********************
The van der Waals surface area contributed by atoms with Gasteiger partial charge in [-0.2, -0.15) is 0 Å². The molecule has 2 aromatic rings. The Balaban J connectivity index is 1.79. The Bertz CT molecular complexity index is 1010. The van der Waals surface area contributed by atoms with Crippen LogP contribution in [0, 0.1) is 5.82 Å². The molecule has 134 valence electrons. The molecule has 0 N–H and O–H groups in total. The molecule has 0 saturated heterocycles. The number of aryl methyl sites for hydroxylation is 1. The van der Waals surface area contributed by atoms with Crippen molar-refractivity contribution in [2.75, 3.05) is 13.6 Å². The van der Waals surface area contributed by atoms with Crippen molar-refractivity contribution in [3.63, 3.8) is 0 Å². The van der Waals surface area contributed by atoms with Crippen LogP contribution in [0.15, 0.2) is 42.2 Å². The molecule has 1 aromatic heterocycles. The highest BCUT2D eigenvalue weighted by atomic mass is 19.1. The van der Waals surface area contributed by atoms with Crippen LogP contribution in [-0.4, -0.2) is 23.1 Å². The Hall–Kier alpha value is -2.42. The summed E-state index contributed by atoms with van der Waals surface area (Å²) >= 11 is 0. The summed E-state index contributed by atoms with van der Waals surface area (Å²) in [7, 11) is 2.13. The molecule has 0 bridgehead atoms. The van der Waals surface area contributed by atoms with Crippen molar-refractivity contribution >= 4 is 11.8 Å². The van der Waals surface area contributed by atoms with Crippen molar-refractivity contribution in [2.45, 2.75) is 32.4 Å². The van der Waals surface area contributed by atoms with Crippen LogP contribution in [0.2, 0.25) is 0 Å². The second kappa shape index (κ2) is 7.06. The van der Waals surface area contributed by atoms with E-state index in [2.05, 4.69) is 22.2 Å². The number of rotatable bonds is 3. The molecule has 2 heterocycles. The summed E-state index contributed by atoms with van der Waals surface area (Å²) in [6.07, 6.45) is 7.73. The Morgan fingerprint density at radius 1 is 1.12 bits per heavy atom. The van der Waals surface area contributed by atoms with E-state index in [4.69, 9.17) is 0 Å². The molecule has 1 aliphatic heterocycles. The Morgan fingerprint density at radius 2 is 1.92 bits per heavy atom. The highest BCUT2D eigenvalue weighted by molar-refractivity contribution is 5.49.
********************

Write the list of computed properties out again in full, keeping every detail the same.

The van der Waals surface area contributed by atoms with Gasteiger partial charge in [-0.2, -0.15) is 0 Å². The molecule has 2 aromatic rings. The Balaban J connectivity index is 1.79. The Bertz CT molecular complexity index is 1010. The van der Waals surface area contributed by atoms with Crippen LogP contribution in [0, 0.1) is 5.82 Å². The molecule has 134 valence electrons. The molecule has 0 N–H and O–H groups in total. The molecule has 0 saturated heterocycles. The number of aryl methyl sites for hydroxylation is 1. The van der Waals surface area contributed by atoms with Crippen molar-refractivity contribution in [2.75, 3.05) is 13.6 Å². The van der Waals surface area contributed by atoms with Crippen molar-refractivity contribution in [3.63, 3.8) is 0 Å². The van der Waals surface area contributed by atoms with Crippen LogP contribution in [0.15, 0.2) is 42.2 Å². The molecule has 1 aromatic heterocycles. The highest BCUT2D eigenvalue weighted by atomic mass is 19.1. The van der Waals surface area contributed by atoms with Crippen LogP contribution in [-0.4, -0.2) is 23.1 Å². The Hall–Kier alpha value is -2.42. The summed E-state index contributed by atoms with van der Waals surface area (Å²) >= 11 is 0. The summed E-state index contributed by atoms with van der Waals surface area (Å²) in [7, 11) is 2.13. The molecule has 0 bridgehead atoms. The van der Waals surface area contributed by atoms with Crippen molar-refractivity contribution >= 4 is 11.8 Å². The van der Waals surface area contributed by atoms with Crippen molar-refractivity contribution in [2.45, 2.75) is 32.4 Å². The van der Waals surface area contributed by atoms with Crippen LogP contribution in [0.2, 0.25) is 0 Å². The second kappa shape index (κ2) is 7.06. The van der Waals surface area contributed by atoms with E-state index in [2.05, 4.69) is 22.2 Å². The number of rotatable bonds is 3. The molecule has 2 heterocycles. The summed E-state index contributed by atoms with van der Waals surface area (Å²) in [6.07, 6.45) is 7.73. The Morgan fingerprint density at radius 1 is 1.12 bits per heavy atom. The van der Waals surface area contributed by atoms with E-state index in [4.69, 9.17) is 0 Å². The molecule has 1 aliphatic heterocycles. The Morgan fingerprint density at radius 2 is 1.92 bits per heavy atom. The highest BCUT2D eigenvalue weighted by molar-refractivity contribution is 5.49.